At this point, I was pretty sure that I was on the right track. By reverse engineering the original proofs and applying some computational power, I had arrived at a partial assignment satisfying almost every constraint I needed—except for two. Unfortunately, these remaining two constraints required a little bit of (fairly elementary) number theory to resolve, and I am pretty bad at that. So I did the second thing that all good mathematicians do: if you’re stumped, put the problem down for a month and do something else.

So I went and did some other stuff for a month. Later, after my first round of midterms, I decided to come back to this problem for a bit. I wasn’t expecting much, but to my surprise, everything seemed to make much more sense a month later. I still wasn’t able to figure out numeric values for the remaining parameters $c$, $d$, $r$, and $u$, but I did get closed form expressions that should (in theory) yield the correct answer. So yay, I guess?

If you’re interested, I’ll again plug the more mathematically detailed writeup, and I’ll mention a short program that verifies most of the constraints. There isn’t really a moral to this story; it was just kind of fun.

As a side note, I had originally titled this post “Prime Polynomials,” but I realized that this choice of title was unfortunate, because the term “prime polynomial” is also used to refer to irreducible polynomials over a unique factorization domain. This has little to do with the sense in which I was thinking of the term when I originally titled this post, and so I’ve changed the title to be less ambiguous.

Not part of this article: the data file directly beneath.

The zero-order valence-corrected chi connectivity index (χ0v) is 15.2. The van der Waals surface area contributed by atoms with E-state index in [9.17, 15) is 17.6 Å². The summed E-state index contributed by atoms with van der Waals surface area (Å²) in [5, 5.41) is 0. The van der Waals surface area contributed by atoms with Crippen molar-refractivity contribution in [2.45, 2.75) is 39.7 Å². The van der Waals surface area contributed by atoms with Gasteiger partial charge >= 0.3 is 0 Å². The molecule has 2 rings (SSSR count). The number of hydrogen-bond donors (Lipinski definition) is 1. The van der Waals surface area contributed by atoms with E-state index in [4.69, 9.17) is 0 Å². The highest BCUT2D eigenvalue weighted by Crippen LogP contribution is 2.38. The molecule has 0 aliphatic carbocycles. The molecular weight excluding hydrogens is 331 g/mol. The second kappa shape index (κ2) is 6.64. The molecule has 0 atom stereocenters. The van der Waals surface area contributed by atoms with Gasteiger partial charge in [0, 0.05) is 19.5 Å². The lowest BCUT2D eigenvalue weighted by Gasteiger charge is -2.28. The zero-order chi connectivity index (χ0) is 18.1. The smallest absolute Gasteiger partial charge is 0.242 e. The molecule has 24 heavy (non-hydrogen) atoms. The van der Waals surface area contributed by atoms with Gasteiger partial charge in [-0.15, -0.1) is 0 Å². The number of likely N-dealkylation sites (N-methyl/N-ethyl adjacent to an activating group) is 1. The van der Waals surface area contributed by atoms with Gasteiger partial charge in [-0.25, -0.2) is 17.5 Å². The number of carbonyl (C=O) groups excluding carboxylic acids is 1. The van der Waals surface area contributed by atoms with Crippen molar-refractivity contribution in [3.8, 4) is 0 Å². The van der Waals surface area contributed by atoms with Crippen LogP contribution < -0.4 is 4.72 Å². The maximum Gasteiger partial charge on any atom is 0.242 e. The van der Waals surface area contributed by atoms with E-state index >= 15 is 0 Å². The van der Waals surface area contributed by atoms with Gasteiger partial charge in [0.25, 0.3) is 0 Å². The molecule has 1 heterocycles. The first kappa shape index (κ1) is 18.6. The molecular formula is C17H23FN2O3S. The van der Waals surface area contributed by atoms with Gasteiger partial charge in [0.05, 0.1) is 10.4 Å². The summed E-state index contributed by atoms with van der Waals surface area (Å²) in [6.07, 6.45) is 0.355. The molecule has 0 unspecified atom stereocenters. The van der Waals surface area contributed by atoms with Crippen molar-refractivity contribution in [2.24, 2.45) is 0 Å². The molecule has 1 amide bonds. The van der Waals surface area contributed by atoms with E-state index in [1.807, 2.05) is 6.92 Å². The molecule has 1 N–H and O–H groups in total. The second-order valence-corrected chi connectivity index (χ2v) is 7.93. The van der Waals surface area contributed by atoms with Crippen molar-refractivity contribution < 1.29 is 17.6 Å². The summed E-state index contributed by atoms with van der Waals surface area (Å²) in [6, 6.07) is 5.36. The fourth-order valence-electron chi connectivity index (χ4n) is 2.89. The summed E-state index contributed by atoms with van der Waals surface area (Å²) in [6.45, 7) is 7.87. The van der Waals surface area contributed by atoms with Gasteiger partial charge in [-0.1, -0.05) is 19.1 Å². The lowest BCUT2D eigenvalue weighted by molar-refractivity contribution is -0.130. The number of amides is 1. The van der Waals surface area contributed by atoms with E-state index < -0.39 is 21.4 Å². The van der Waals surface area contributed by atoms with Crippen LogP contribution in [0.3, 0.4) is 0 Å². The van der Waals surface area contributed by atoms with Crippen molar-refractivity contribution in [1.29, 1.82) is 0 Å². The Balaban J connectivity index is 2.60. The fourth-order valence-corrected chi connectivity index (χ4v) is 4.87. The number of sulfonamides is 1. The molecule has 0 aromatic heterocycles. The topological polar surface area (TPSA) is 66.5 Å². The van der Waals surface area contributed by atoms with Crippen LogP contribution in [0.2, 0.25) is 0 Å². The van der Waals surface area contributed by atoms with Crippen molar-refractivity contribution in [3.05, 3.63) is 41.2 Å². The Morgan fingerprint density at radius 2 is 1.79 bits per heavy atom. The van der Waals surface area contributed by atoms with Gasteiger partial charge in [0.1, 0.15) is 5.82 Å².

James P. Jones, Daihachiro Sato, Hidea Wada, and Douglas Wiens, Diophantine representation of the set of prime numbers,

*The American Mathematical Monthly*, 83 (1976) 449-464.↩︎I later discovered his mistake: in the original paper, the authors start by listing the constraints with $k+1$, with $k \ge 1$, as the prime, and then turn it into $k+2$ in the final polynomial to allow $k \ge 0$; they mention this, but it’s easy to miss. It turns out that this off-by-one error in $k$ is rather difficult to resolve.↩︎

Martin Davis, Hilbert’s tenth problem is unsolvable,

*The American Mathematical Monthly*, 80 (1973) 233-269.↩︎